Eric M. Zolt has come up with a unique approach to getting money out of politics: Instead of contributing to their favorite candidates, donors would send their money to charities instead.

Zolt is co-founder of a company called Repledge, which is seeking approval from the Federal Election Commission to run an ambitious experiment aimed at reducing the amount of cash sloshing around in the U.S. political system.

Here’s how it would work: Donors from each party would pledge a certain amount during fund drives at the firm’s Web site, Once the time expired, Repledge would divvy up equal amounts from each side to be given to charities chosen by the donors. Any remainder would be given to political candidates.

Thus, if supporters of President Obama pledged $60,000 and backers of Mitt Romney promised $50,000, $100,000 would be distributed to charity and the remaining $10,000 would go to the Obama campaign.

The idea is to provide a way for donors disgusted with money in politics to keep their cash out of the system, while ensuring that they aren’t hurting their favored candidates in the process.

“It’s for political opposites who would still like to support their candidate but are disappointed with the tremendous amount of funds going into campaign finances,” said Zolt, a law professor at the University of California at Los Angeles.

Repledge is the latest in a series of experiments aimed at stanching the flow of money into political races, particularly in the wake of court rulings that have made it easier for corporations and others to spend unlimited funds on elections. Last year, for example, Starbucks chief executive Howard Schultz called on fellow business executives to withhold campaign contributions as a protest of gridlock in Washington.

But before it can give its idea a whirl, Repledge must gain approval from the FEC. Commission lawyers have drafted two opinions for the panel’s consideration: One would allow Repledge to go forward, but another would block the effort on the grounds that, because Repledge is a private corporation, the approach would “violate the prohibition on a corporation facilitating contributions to candidates or political committees.”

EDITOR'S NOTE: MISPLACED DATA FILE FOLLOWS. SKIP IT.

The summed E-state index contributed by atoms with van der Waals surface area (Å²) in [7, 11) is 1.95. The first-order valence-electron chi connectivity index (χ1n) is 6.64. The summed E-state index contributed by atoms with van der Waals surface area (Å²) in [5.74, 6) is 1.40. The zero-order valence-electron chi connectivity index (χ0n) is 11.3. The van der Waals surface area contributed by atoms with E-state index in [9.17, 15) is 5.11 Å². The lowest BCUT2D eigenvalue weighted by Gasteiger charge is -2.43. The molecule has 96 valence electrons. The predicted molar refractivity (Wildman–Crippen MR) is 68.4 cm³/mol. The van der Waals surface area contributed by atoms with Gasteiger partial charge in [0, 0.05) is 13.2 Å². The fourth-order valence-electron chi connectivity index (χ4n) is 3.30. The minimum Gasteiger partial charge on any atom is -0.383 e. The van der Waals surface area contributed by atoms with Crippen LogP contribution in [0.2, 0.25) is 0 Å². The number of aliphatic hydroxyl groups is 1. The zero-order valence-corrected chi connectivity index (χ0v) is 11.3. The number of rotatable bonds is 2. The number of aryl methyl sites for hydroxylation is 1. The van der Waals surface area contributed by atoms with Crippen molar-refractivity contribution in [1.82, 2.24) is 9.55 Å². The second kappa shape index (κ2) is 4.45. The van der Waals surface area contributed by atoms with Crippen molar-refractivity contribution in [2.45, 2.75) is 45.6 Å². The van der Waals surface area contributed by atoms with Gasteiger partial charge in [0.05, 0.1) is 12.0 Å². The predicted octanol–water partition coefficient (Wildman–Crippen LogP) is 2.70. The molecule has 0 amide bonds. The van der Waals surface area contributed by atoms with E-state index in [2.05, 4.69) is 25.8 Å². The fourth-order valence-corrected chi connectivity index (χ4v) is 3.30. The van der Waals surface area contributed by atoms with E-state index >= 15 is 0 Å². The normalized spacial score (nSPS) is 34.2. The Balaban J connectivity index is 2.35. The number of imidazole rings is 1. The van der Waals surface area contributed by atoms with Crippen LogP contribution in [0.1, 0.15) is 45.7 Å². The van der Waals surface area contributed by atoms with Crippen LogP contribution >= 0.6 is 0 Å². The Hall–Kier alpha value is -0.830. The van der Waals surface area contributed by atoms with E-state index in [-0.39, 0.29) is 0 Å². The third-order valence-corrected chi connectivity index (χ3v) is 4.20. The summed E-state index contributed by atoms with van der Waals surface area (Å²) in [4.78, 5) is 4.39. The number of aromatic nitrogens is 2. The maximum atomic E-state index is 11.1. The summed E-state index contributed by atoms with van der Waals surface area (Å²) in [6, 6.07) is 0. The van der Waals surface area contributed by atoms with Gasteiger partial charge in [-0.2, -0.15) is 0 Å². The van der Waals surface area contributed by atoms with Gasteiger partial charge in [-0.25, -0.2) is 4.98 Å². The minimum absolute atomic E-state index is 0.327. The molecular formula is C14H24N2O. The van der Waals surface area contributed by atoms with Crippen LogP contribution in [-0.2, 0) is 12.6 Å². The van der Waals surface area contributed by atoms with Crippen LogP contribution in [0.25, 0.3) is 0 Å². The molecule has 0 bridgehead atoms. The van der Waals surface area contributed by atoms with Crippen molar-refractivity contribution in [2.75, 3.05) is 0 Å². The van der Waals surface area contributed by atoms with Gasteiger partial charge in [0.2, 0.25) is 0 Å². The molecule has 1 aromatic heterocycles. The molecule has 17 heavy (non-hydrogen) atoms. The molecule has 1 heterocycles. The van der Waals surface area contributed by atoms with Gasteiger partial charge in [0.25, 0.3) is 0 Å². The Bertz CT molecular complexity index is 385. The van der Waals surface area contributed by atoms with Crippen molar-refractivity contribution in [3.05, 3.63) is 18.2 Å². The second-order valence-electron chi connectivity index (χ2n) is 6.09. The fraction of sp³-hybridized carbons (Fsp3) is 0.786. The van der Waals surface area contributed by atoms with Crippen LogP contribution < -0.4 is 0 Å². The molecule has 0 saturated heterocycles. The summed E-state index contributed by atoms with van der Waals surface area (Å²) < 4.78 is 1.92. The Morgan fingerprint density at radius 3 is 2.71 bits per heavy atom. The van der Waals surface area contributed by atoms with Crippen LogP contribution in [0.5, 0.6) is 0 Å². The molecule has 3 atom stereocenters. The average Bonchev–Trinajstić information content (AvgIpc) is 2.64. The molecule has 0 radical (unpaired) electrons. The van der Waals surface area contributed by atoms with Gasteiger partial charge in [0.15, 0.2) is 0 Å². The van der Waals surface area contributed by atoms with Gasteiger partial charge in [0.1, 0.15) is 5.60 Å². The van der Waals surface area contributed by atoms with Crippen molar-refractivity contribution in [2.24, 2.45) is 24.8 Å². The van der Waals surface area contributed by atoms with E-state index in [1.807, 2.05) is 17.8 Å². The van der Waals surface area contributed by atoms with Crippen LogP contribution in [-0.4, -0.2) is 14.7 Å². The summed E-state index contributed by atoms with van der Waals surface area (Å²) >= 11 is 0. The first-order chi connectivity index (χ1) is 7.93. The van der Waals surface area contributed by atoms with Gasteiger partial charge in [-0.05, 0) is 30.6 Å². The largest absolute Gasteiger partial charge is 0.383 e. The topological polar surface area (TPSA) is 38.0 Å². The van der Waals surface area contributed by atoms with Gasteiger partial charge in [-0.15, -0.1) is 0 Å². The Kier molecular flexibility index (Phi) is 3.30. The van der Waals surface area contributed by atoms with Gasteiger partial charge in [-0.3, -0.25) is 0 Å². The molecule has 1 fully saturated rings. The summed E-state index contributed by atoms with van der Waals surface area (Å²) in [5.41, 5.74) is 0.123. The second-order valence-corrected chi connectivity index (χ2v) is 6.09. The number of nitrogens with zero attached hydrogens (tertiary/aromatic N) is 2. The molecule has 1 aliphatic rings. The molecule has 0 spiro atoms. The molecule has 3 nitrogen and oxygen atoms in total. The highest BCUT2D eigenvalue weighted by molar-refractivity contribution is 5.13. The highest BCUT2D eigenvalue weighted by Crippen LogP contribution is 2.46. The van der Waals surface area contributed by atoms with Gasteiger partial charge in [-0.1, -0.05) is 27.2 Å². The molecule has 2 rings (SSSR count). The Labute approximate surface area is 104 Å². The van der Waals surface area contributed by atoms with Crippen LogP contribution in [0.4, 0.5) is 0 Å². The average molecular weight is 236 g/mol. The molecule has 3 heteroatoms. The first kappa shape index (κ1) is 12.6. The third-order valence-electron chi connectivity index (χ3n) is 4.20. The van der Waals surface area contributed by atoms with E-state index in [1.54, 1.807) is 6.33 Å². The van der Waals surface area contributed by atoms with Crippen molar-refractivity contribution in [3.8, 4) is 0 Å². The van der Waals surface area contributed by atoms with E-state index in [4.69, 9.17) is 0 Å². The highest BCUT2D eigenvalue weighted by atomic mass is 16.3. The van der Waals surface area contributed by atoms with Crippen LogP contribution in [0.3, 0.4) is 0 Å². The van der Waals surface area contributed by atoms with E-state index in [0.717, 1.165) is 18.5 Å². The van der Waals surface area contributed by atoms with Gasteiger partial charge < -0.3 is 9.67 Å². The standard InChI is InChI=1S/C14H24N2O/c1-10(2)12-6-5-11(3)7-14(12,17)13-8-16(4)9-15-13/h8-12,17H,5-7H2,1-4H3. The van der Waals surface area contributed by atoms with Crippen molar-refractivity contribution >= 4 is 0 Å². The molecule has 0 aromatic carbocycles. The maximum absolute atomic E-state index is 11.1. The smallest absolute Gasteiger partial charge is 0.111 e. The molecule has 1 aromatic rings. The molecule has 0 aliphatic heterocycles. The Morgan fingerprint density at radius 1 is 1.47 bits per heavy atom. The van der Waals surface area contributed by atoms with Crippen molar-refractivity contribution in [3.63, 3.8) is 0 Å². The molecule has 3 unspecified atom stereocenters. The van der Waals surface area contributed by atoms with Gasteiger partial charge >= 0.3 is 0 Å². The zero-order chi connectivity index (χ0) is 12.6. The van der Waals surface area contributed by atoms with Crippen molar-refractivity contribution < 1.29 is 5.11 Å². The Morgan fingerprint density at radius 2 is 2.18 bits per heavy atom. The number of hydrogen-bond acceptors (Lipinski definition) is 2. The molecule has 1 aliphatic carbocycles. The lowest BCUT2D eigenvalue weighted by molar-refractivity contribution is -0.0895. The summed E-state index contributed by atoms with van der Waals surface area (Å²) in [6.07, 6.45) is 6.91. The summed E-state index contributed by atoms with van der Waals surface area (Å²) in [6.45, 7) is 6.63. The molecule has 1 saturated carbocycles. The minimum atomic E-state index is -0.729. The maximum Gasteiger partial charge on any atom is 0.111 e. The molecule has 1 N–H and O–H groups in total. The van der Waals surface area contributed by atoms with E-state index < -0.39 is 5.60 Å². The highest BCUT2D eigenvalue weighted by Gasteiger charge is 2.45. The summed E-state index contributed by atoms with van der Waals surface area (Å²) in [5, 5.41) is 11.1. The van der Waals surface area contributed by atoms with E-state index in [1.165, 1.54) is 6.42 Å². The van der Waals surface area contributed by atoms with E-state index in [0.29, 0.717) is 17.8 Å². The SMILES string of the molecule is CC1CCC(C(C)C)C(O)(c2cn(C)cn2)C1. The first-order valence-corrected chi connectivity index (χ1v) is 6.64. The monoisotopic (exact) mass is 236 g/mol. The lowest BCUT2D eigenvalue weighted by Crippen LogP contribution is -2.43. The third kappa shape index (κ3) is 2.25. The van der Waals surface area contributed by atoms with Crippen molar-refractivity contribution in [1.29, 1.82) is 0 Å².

The dueling advisories signal that some members of the panel have reservations about the proposal. The draft opinion opposing the idea says the net effect of Repledge’s efforts will be to raise money for political candidates — a tactic not allowed under FEC guidelines.

“Although Repledge’s business model contemplates diverting funds away from political committees and to charitable organizations, in essence it serves as an elaborate fundraising device,” the proposed FEC advisory states. “While this fundraising model may be innovative, it is not the type of service the Commission has previously permitted.”

Zolt said such concerns are misplaced and that actual donations would be processed by third-party vendors. He and his three partners have asked the FEC to delay any decision until he can respond to the objections in detail.

Even if Repledge gets FEC approval, Zolt concedes that the effort will probably not have a major effect on spending in the 2012 presidential race, which some experts predict could approach $2 billion.

“If we can get 1 percent of that $2 billion, I would consider that a success,” Zolt said. “It’s a good way to make a statement that the campaign finance system is broken.”

Money woes for Feinstein

Sen. Dianne Feinstein (D-Calif.) was hoping to replace millions of dollars that her campaign lost in a massive embezzlement scheme. But her chances don’t look good.

Bookkeeper Kinde Durkee pleaded guilty last month to defrauding numerous California politicians of at least $7 million in one of the nation’s largest political embezzlement cases. Feinstein was the hardest hit, losing an estimated $4.5 million.

Feinstein had asked the FEC for permission to collect new contributions from the original donors whose money was stolen, but the panel has signaled it will probably reject the request in its meeting Thursday.

FEC lawyers say in a draft opinion that Feinstein cannot solicit replacement contributions from donors without running afoul of federal caps on individual donations.

That only one opinion is under consideration suggests that the commission will probably agree on the issue.

Feinstein’s attorney in the case, Marc E. Elias of Perkins Coie, declined to comment.

Feinstein, one of the Senate’s wealthiest members, has already loaned her campaign $5 million to make up for the shortfall.